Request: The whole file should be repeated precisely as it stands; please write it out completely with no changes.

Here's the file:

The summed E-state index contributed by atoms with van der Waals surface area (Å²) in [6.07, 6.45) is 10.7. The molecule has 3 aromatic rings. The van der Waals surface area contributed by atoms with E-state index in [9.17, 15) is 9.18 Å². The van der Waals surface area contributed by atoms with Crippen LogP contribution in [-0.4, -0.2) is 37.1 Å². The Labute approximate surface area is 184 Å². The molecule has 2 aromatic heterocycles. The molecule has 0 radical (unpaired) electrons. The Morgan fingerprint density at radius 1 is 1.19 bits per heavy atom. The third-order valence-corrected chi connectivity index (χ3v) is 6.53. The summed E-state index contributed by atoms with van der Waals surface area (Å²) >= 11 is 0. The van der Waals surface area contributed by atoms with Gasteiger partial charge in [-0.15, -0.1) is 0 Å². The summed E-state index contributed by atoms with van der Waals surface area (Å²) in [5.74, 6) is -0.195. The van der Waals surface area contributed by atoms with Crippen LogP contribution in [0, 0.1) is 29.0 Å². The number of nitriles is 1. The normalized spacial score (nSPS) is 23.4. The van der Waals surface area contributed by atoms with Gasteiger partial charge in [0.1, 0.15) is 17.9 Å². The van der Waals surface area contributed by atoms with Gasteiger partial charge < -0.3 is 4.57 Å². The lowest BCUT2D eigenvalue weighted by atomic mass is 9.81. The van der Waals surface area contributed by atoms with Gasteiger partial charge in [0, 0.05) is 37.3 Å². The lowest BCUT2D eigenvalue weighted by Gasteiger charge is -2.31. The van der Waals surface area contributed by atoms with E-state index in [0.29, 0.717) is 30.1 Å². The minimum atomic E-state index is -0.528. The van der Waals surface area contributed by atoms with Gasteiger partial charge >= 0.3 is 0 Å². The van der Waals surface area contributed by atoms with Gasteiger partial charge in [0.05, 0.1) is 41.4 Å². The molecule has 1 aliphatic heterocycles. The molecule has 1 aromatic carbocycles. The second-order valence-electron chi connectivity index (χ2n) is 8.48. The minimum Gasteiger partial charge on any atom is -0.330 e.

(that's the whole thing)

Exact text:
The summed E-state index contributed by atoms with van der Waals surface area (Å²) in [6.07, 6.45) is 10.7. The molecule has 3 aromatic rings. The van der Waals surface area contributed by atoms with E-state index in [9.17, 15) is 9.18 Å². The van der Waals surface area contributed by atoms with Crippen LogP contribution in [-0.4, -0.2) is 37.1 Å². The Labute approximate surface area is 184 Å². The molecule has 2 aromatic heterocycles. The molecule has 0 radical (unpaired) electrons. The Morgan fingerprint density at radius 1 is 1.19 bits per heavy atom. The third-order valence-corrected chi connectivity index (χ3v) is 6.53. The summed E-state index contributed by atoms with van der Waals surface area (Å²) >= 11 is 0. The van der Waals surface area contributed by atoms with Gasteiger partial charge in [-0.15, -0.1) is 0 Å². The summed E-state index contributed by atoms with van der Waals surface area (Å²) in [5.74, 6) is -0.195. The van der Waals surface area contributed by atoms with Crippen LogP contribution in [0, 0.1) is 29.0 Å². The number of nitriles is 1. The normalized spacial score (nSPS) is 23.4. The van der Waals surface area contributed by atoms with Gasteiger partial charge in [0.1, 0.15) is 17.9 Å². The van der Waals surface area contributed by atoms with Gasteiger partial charge < -0.3 is 4.57 Å². The lowest BCUT2D eigenvalue weighted by atomic mass is 9.81. The van der Waals surface area contributed by atoms with Gasteiger partial charge in [0, 0.05) is 37.3 Å². The lowest BCUT2D eigenvalue weighted by Gasteiger charge is -2.31. The van der Waals surface area contributed by atoms with E-state index in [0.29, 0.717) is 30.1 Å². The minimum atomic E-state index is -0.528. The van der Waals surface area contributed by atoms with Gasteiger partial charge >= 0.3 is 0 Å². The van der Waals surface area contributed by atoms with Gasteiger partial charge in [0.05, 0.1) is 41.4 Å². The molecule has 1 aliphatic heterocycles. The molecule has 1 aromatic carbocycles. The second-order valence-electron chi connectivity index (χ2n) is 8.48. The minimum Gasteiger partial charge on any atom is -0.330 e.